Andrew Witte

        The “GC.AllocateArray(…)” method is a great addition.
        Can see this being used a lot in performance critical code.

        Besides this framework addition. Another big use case a lot of people run into C# with is fixed fields with a custom element type or fixed multi-dimensional arrays. Both examples below are not possible in C# today.

        ————————– Custom fixed array element Example:

        [StructLayout(Sequential)]
        struct Rigidbody
        {
        public Vec3 pos, linearVel;
        public Quat rot, angularVel;
        }

        [StructLayout(Sequential)]
        unsafe struct UDP_Packet
        {
        public int rigidbodyCount;
        public fixed Rigidbody rigidbodies[16];
        }

        ————————– Multi-Dimensional Example (OpenVR SDK runs into this issue for example):

        [StructLayout(Sequential)]
        unsafe struct Matrix4x4
        {
        public fixed float m[4][4];
        }

    • Avatar
      Richard LanderMicrosoft employee

      Depends what you mean by that. If you are talking about the JIT, there is tier 0 and tier 1. R2R is a pessimized case of tier 1. So, you have that already, it’s just like 90% (or something like that) of tier 1. In this release, we have three new features we’re developing for R2R (version bubbles, composite images, and opt-in to a higher SIMD API than SSE2). All of these help close the gap on R2R for steady-state and are expected to be a big step forward on startup perf. Note that we haven’t performance tested any of it yet, mostly because it doesn’t all quite exist yet. Here are some of our conversations related to this topic: https://github.com/dotnet/dotnet-docker/pull/1775.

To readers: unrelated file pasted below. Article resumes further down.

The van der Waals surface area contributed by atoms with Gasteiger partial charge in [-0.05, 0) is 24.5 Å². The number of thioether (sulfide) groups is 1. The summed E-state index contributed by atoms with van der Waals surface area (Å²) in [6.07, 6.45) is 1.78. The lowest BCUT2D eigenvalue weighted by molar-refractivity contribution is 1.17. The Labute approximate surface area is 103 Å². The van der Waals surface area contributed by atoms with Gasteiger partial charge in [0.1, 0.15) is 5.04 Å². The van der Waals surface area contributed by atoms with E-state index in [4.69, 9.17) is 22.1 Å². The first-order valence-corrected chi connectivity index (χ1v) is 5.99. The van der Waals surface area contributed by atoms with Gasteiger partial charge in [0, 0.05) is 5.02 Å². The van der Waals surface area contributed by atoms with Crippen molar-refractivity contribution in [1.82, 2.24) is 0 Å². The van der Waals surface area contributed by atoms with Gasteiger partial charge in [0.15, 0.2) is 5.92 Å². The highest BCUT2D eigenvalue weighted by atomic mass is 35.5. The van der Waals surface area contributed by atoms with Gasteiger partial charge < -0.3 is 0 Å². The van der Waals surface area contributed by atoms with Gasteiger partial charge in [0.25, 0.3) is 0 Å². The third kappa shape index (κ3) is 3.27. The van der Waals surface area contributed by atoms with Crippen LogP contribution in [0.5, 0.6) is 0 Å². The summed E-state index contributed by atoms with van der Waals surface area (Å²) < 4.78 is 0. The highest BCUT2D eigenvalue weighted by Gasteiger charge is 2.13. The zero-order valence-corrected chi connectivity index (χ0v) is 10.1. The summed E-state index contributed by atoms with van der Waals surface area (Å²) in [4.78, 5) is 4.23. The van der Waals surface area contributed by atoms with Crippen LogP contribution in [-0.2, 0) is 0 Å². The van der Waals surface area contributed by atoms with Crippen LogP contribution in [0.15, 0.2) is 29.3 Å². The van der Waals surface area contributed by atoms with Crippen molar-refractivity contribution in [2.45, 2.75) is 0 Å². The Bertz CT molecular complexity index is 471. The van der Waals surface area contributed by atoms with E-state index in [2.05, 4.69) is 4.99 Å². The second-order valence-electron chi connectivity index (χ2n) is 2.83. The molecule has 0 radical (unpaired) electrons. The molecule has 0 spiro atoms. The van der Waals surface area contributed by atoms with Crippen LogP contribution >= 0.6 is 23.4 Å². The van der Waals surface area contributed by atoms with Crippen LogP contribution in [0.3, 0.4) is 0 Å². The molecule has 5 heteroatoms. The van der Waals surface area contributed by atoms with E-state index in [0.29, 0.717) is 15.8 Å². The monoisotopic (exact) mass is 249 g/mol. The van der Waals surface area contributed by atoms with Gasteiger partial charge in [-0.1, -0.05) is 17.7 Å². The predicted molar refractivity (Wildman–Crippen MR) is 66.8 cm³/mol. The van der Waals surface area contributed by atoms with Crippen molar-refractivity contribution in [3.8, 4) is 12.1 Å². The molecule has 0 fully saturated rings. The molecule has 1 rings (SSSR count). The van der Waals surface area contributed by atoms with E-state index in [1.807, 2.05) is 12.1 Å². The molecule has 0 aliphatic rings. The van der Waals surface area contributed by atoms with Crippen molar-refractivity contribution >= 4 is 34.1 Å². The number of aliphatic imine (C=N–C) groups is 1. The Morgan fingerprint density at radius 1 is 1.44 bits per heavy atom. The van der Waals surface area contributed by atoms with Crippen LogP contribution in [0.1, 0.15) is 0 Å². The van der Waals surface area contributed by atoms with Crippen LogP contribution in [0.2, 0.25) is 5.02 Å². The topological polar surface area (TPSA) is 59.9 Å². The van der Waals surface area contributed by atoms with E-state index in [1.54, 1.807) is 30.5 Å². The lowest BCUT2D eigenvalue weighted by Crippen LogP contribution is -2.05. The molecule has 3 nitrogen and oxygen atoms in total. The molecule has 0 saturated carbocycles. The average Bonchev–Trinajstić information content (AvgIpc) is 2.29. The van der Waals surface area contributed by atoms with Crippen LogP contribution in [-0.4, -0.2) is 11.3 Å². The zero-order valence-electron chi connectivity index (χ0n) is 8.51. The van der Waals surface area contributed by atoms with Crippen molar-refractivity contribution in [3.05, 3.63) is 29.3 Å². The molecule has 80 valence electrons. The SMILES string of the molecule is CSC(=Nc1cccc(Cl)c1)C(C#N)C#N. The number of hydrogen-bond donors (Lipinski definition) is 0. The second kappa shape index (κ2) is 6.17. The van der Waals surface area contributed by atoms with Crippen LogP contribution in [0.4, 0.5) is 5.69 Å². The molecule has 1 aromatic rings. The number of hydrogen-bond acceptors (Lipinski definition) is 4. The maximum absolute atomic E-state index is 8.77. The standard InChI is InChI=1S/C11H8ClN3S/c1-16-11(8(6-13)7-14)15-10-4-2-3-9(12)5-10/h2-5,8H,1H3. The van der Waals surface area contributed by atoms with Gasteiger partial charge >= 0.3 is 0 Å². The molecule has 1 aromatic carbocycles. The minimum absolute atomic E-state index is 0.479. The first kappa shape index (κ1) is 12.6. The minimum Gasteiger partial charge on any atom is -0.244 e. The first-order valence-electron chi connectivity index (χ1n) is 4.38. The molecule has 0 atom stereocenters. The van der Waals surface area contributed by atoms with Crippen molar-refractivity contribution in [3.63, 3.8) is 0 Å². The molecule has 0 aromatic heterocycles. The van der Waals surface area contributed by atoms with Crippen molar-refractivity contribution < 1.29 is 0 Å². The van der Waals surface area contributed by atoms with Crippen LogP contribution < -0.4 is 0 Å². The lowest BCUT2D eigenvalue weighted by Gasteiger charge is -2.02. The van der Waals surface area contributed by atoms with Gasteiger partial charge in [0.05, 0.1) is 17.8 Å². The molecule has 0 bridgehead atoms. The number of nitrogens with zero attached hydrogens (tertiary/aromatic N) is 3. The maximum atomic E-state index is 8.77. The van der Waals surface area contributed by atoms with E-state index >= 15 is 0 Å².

• Avatar
          Richard LanderMicrosoft employee

          What I explained about existing R2R is true back to .NET Core 1.0. In fact, before .NET Core 3.0, we used fragile NGEN (same as .NET Framework) for System.Private.Corlib.dll (and only that one assembly). Fragile NGEN is one step better toward jitted code (from a steady-state standpoint). We stopped supporting fragile NGEN in 3.0 because it was too expensive for us. Our plan is to make R2R closer to what fragile NGEN was AND to use it for all framework assemblies, and to enable it as an opt-in scenario for users, too. That’s the “version bubble” feature. More on this still to come.

  • Avatar
    Anand C

    Looks like the .NET Core name is continued to being used in the project file(as .netcoreapp5.0) and also in the footer of .NET Website…? will it be named to just .NET 5.0 in the RTM, since that was name chosen without adding suffixes (like framework, core…) when the unification was announced?

  • Avatar
    Gábor Szabó

    Hey Richard and Team!

    Hope you are all doing well (considering the circumstances) and enjoy the great work you do on .NET. Keep it up and keep us posted!

    Warm regards,
    The .NET community.

  • Avatar
    Rojan Gharibpour

    Is it true that Microsoft has ditched the plan for a Java interpreter in .NET 5.0?
    We are missing the scenario where we need to use the well developed NLP libraries like OpenNLP, Stanford CoreNLP, MALLET and many more in .NET.
    It was mentioned as one of the major features in your early announcements. Please don’t tell me that you have decided to eliminate it altogether. 🙁

    • Avatar
      Tsahi

      EntLib is dead since 2013. You can find a few projects on GitHub of porting it to .NET Core if you like, but they’re not official. I started one myself, but it pretty much halted with the Corona Virus outbreak.